Los Angeles Rallies Against Anti-Asian Hate
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Los Angeles Rallies Against Anti-Asian Hate

Photojournal by Brian Feinzimer

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On Saturday, March 13, a variety of Los Angeles grassroots organizations representing Asian American and Pacific Islander communities came together in Little Tokyo in response to the recent increase in violence against Asian Americans. The uptick in attacks has been linked to the coronavirus and driven by rhetoric from Donald Trump. 

 

As stated by organizers, the purpose of the rally, titled “Love Our Communities: Build Collective Power,” was to create a grounding and healing space for the communities involved. About a dozen leaders, community members and musicians spoke and performed, sharing personal stories and working to uplift the community at large. An altar dedicated to victims of violence and a wall of solidarity where messages could be posted were set up. Community organizing took place in the form of volunteer sign-ups for direct work being organized and helmed by various Asian American organizations in their communities. 


Organizers Diana Barbadillo, Akemi Look and Lacy Nguyen Wright partnered with community groups Chinatown Community for Equitable Development, Ktown4BlackLives, Nikkei Progressives, Tuesday Night Project, Sunday Jump, Kabataang maka-Bayan/ProPeople Youth, Progressive Asian Network for Action, Palms Up Academy, API Equality-LA and J-Town Action and Solidarity to help bring together a wide variety of participants. The Japanese American National Museum hosted the event.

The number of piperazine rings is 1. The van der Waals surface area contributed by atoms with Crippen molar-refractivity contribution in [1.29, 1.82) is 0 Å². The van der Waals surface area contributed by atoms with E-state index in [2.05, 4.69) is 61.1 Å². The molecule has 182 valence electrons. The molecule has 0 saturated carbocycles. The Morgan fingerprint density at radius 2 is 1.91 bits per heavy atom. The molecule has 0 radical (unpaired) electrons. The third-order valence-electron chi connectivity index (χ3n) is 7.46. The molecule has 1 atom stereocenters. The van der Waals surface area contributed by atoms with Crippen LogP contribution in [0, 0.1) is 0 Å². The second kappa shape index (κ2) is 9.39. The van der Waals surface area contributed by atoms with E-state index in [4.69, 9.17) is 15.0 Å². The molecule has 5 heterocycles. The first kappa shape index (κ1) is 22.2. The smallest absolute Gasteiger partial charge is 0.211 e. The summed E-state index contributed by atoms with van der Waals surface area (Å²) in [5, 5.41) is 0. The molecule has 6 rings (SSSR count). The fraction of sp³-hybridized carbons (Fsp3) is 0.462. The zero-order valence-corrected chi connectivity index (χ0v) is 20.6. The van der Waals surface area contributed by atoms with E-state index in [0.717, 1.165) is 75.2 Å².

A woman participating at the “Love Our Communities” rally against anti-Asian hate holds a sign that reads, “Do You See Our Pain.”

A woman lights incense at an altar set up in memory of victims of violence.

A young girl holds flowers while listening to a speaker at the rally at the Japanese American National Museum in Little Tokyo.

Tanny Jiraprapasuke describes being verbally attacked while riding public transit at the “Love Our Communities” rally.

Toy designer Linda Jiang poses for a photo while holding dolls she made for the Creatable World line of gender inclusive toys. The dolls have signs saying “We Did Not Come To Play” and “#LoveOurCommunities.”

Becki Px holds a sign that reads, “Kintsugi Stronger Than Before” at the “Love Our Communities” rally.

A group of participants pose for a photo.

An aerial view of the physically distanced participants at the rally against anti-Asian hate in Little Tokyo.

Rally participants post messages on a wall of solidarity.

A rally participant holds a yellow rose against a sweater of red roses while listening to a speaker.

A rallygoer emotionally embraces another participant while listening to a speaker.

Rallygoers show signs in solidarity at the “Love Our Communities” event.

A woman participating at the “Love Our Communities” rally against anti-Asian hate holds a sign that reads, “Do You See Our Pain.”

All Photographs by Brian Feinzimer

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